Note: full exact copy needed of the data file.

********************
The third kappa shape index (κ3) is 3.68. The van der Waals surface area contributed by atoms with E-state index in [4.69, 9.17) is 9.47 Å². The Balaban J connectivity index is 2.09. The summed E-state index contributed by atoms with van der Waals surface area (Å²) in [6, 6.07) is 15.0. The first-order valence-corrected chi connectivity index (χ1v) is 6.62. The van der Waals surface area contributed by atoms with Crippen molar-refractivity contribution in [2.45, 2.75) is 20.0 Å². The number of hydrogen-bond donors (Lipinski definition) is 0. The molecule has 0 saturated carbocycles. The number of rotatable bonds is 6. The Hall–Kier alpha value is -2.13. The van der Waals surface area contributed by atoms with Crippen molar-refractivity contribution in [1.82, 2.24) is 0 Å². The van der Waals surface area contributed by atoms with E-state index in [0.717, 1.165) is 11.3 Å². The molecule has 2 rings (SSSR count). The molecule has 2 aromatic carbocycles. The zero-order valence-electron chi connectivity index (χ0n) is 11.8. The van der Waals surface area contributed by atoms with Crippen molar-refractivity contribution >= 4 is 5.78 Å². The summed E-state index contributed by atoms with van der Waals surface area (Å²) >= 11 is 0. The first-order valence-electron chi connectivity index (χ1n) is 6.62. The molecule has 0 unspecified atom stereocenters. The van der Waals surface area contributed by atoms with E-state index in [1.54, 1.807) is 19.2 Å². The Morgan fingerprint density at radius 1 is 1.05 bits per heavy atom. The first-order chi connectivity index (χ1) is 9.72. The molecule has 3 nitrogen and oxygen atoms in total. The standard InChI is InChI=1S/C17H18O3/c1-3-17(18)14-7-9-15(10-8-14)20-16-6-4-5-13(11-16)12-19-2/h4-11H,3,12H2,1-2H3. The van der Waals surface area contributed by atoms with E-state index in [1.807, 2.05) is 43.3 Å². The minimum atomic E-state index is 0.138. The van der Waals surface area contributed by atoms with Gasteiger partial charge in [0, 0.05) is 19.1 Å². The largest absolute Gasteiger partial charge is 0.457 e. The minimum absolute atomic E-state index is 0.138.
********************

The third kappa shape index (κ3) is 3.68. The van der Waals surface area contributed by atoms with E-state index in [4.69, 9.17) is 9.47 Å². The Balaban J connectivity index is 2.09. The summed E-state index contributed by atoms with van der Waals surface area (Å²) in [6, 6.07) is 15.0. The first-order valence-corrected chi connectivity index (χ1v) is 6.62. The van der Waals surface area contributed by atoms with Crippen molar-refractivity contribution in [2.45, 2.75) is 20.0 Å². The number of hydrogen-bond donors (Lipinski definition) is 0. The molecule has 0 saturated carbocycles. The number of rotatable bonds is 6. The Hall–Kier alpha value is -2.13. The van der Waals surface area contributed by atoms with Crippen molar-refractivity contribution in [1.82, 2.24) is 0 Å². The van der Waals surface area contributed by atoms with E-state index in [0.717, 1.165) is 11.3 Å². The molecule has 2 rings (SSSR count). The molecule has 2 aromatic carbocycles. The zero-order valence-electron chi connectivity index (χ0n) is 11.8. The van der Waals surface area contributed by atoms with Crippen molar-refractivity contribution >= 4 is 5.78 Å². The summed E-state index contributed by atoms with van der Waals surface area (Å²) >= 11 is 0. The first-order valence-electron chi connectivity index (χ1n) is 6.62. The molecule has 0 unspecified atom stereocenters. The van der Waals surface area contributed by atoms with E-state index in [1.54, 1.807) is 19.2 Å². The Morgan fingerprint density at radius 1 is 1.05 bits per heavy atom. The first-order chi connectivity index (χ1) is 9.72. The molecule has 3 nitrogen and oxygen atoms in total. The standard InChI is InChI=1S/C17H18O3/c1-3-17(18)14-7-9-15(10-8-14)20-16-6-4-5-13(11-16)12-19-2/h4-11H,3,12H2,1-2H3. The van der Waals surface area contributed by atoms with E-state index in [1.807, 2.05) is 43.3 Å². The minimum atomic E-state index is 0.138. The van der Waals surface area contributed by atoms with Gasteiger partial charge in [0, 0.05) is 19.1 Å². The largest absolute Gasteiger partial charge is 0.457 e. The minimum absolute atomic E-state index is 0.138.